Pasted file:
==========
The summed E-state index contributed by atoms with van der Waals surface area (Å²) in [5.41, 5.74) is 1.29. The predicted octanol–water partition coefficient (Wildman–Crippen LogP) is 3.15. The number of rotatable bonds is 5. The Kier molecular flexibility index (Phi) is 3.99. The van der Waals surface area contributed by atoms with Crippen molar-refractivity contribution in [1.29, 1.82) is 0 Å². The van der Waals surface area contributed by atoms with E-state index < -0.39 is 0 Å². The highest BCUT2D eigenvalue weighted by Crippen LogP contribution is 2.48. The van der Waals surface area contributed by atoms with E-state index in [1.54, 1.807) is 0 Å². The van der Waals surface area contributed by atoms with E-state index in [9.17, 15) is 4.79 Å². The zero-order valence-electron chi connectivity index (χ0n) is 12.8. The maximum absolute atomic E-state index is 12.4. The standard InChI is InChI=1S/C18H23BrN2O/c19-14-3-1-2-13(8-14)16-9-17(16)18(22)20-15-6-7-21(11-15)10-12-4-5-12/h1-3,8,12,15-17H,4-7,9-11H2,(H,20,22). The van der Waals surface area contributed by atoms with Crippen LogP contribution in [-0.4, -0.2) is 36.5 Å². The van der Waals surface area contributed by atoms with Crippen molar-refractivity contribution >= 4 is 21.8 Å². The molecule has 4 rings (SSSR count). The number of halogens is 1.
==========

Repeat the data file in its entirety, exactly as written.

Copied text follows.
The summed E-state index contributed by atoms with van der Waals surface area (Å²) in [5.41, 5.74) is 1.29. The predicted octanol–water partition coefficient (Wildman–Crippen LogP) is 3.15. The number of rotatable bonds is 5. The Kier molecular flexibility index (Phi) is 3.99. The van der Waals surface area contributed by atoms with Crippen molar-refractivity contribution in [1.29, 1.82) is 0 Å². The van der Waals surface area contributed by atoms with E-state index < -0.39 is 0 Å². The highest BCUT2D eigenvalue weighted by Crippen LogP contribution is 2.48. The van der Waals surface area contributed by atoms with E-state index in [1.54, 1.807) is 0 Å². The van der Waals surface area contributed by atoms with E-state index in [9.17, 15) is 4.79 Å². The zero-order valence-electron chi connectivity index (χ0n) is 12.8. The maximum absolute atomic E-state index is 12.4. The standard InChI is InChI=1S/C18H23BrN2O/c19-14-3-1-2-13(8-14)16-9-17(16)18(22)20-15-6-7-21(11-15)10-12-4-5-12/h1-3,8,12,15-17H,4-7,9-11H2,(H,20,22). The van der Waals surface area contributed by atoms with Crippen LogP contribution in [-0.4, -0.2) is 36.5 Å². The van der Waals surface area contributed by atoms with Crippen molar-refractivity contribution >= 4 is 21.8 Å². The molecule has 4 rings (SSSR count). The number of halogens is 1.